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TortoiseSVN: A Quick Start Guide

📅 2006-Oct-11 ⬩ ✍️ Ashwin Nanjappa ⬩ 🏷️ subversion, tortoisesvn ⬩ 📚 Archive


I have been an avid user of TortoiseCVS for many years now. It has been the single most important influence for me to like version control systems. Every version control tool I had used before it had made me cringe and swear. Last week, I switched to using TortoiseSVN for my source code files. Like TortoiseCVS is built upon CVS, TortoiseSVN has been built upon a much more advanced version control system called Subversion.

Why did I switch? There are certain operations which are difficult or impossible in CVS/TortoiseCVS. If you rename, add and delete files inside your project, then CVS struggles to maintain versions of those. Since I have used some very advanced version control systems like Clearcase before, I knew CVS had reached its limits of use for me. I had to move on to Subversion.

When I did move, I found that there are not many guides out on the Internet which provide the minimum number of steps required for TortoiseCVS users to switch to its new brother TortoiseSVN. I aim to do that below with some simple steps and screenshots.


Download TortoiseSVN and install it.


First, we need a repository to hold the versions of our data. Say you want to create a local repository (one that exists on your harddisk). Create an empty directory to hold the SVN repository. Right-click inside it and choose TortoiseSVN → Create Repository here. Choose Native Filesystem (FSFS) in the next dialog. The repository is created!


A Simple Project

I will assume you have a bunch of files or folders all nicely managed inside a single folder which you want to manage as a project.

Lets lay the groundwork for your project. Open Repo-browser by right-click and choosing TortoiseSVN → Repo-browser. Provide the path to your repository in the URL section.


Create a new folder for your project. Give the name of your project to this folder. Now, here’s the bit where SVN differs from CVS. Create 3 folders inside the above folder named trunk, tags and branches. trunk will hold your data most of the time. tags will hold your tagged data and branches will hold your branched data.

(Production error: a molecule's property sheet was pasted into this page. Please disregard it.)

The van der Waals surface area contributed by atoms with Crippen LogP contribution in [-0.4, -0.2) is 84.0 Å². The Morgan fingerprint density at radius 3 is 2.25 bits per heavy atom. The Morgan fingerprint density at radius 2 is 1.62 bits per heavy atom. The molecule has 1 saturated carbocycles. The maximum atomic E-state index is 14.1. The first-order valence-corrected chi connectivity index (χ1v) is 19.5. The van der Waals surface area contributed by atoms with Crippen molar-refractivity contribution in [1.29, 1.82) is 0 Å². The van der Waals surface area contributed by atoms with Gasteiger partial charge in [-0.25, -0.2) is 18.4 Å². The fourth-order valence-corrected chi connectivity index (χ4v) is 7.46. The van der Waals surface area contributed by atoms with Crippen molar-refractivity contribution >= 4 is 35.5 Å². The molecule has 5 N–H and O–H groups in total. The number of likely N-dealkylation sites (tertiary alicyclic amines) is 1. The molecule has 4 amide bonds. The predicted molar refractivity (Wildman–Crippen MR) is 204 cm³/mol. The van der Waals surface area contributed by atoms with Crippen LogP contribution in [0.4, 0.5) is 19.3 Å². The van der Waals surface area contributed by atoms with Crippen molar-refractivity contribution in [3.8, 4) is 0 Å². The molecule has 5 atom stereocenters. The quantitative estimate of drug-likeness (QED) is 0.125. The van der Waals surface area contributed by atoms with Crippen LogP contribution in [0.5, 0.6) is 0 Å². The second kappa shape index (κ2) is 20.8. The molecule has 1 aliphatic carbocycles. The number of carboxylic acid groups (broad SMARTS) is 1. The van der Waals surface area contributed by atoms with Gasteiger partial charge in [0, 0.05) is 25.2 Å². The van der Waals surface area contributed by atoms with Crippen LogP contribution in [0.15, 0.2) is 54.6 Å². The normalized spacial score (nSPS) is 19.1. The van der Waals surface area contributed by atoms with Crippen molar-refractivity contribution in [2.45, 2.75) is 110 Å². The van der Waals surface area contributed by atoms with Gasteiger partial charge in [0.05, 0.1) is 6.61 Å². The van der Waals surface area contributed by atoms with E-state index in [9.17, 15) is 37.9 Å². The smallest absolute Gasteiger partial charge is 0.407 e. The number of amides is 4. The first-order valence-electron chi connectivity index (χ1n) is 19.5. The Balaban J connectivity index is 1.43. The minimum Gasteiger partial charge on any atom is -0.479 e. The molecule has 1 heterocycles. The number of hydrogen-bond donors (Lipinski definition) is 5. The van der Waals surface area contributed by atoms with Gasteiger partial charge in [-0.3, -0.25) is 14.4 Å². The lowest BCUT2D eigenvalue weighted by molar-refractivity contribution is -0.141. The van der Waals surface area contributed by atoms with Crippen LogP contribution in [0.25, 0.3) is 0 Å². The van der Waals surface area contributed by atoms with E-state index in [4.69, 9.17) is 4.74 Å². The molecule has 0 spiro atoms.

Importing Your Project

Clean the folder you wish to import into the repository by removing all unnecessary files and folders inside. Right-click on the folder now and choose TortoiseSVN → Import. Choose the location of your repository. Choose your project name and choose trunk. We are importing our files into the main trunk of the repository tree. The tags we create and branches we create in the future will reside on the tags and branches respectively but will derive from the trunk.


Working Copy

Now that all our project data has been imported into the repository, we can check out a working copy to any place we want and start working! Create a new folder with any desired name. Right-click on this folder and choose TortoiseSVN → Checkout. In the repository section choose your project’s trunk folder and checkout.


You can modify and commit the files inside this working copy folder just like you did in TortoiseCVS.


Tagging is a bit different in SVN. Right-click and choose TortoiseSVN → Branch/Tag. In the To URL section, choose your project’s tags folder and append a tag to it there. Use the same kind of …/tags/… path when you wish to checkout this tagged data. This is how tagging is different in SVN.


To merge back a branch to trunk, go to the trunk checkout and merge the branch “to” it.

I hope that with the preliminary information given above, you can get started with TortoiseSVN.

© 2022 Ashwin Nanjappa • All writing under CC BY-SA license • 🐘📧